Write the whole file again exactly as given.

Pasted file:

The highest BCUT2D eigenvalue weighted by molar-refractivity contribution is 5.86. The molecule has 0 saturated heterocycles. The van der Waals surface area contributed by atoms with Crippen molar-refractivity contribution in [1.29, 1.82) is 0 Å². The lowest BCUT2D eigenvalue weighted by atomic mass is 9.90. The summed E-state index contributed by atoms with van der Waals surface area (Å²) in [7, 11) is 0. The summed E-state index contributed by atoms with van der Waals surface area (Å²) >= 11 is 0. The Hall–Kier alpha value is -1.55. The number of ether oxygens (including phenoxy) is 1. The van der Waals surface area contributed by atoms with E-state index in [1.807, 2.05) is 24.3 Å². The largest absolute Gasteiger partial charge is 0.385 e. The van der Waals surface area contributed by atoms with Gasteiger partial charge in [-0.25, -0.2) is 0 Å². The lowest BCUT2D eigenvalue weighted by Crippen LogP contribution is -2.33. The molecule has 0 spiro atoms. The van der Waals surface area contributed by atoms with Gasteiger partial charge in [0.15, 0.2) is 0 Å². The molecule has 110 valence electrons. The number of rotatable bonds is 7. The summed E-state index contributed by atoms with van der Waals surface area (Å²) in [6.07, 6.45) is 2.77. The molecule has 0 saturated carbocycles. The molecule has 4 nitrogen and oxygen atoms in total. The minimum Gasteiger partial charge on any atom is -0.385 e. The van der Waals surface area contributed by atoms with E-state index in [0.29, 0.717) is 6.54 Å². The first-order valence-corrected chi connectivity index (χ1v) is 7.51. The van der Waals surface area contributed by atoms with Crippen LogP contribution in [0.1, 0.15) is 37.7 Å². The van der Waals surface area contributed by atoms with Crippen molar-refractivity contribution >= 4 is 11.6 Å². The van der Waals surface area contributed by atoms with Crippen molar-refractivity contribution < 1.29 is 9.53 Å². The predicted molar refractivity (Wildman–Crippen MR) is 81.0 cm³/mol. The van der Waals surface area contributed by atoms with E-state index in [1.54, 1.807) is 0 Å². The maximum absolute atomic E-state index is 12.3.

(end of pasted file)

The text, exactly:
The highest BCUT2D eigenvalue weighted by molar-refractivity contribution is 5.86. The molecule has 0 saturated heterocycles. The van der Waals surface area contributed by atoms with Crippen molar-refractivity contribution in [1.29, 1.82) is 0 Å². The lowest BCUT2D eigenvalue weighted by atomic mass is 9.90. The summed E-state index contributed by atoms with van der Waals surface area (Å²) in [7, 11) is 0. The summed E-state index contributed by atoms with van der Waals surface area (Å²) >= 11 is 0. The Hall–Kier alpha value is -1.55. The number of ether oxygens (including phenoxy) is 1. The van der Waals surface area contributed by atoms with E-state index in [1.807, 2.05) is 24.3 Å². The largest absolute Gasteiger partial charge is 0.385 e. The van der Waals surface area contributed by atoms with Gasteiger partial charge in [-0.25, -0.2) is 0 Å². The lowest BCUT2D eigenvalue weighted by Crippen LogP contribution is -2.33. The molecule has 0 spiro atoms. The van der Waals surface area contributed by atoms with Gasteiger partial charge in [0.15, 0.2) is 0 Å². The molecule has 110 valence electrons. The number of rotatable bonds is 7. The summed E-state index contributed by atoms with van der Waals surface area (Å²) in [6.07, 6.45) is 2.77. The molecule has 0 saturated carbocycles. The molecule has 4 nitrogen and oxygen atoms in total. The minimum Gasteiger partial charge on any atom is -0.385 e. The van der Waals surface area contributed by atoms with E-state index in [0.29, 0.717) is 6.54 Å². The first-order valence-corrected chi connectivity index (χ1v) is 7.51. The van der Waals surface area contributed by atoms with Crippen LogP contribution in [0.1, 0.15) is 37.7 Å². The van der Waals surface area contributed by atoms with Crippen molar-refractivity contribution >= 4 is 11.6 Å². The van der Waals surface area contributed by atoms with Crippen molar-refractivity contribution < 1.29 is 9.53 Å². The predicted molar refractivity (Wildman–Crippen MR) is 81.0 cm³/mol. The van der Waals surface area contributed by atoms with E-state index in [1.54, 1.807) is 0 Å². The maximum absolute atomic E-state index is 12.3.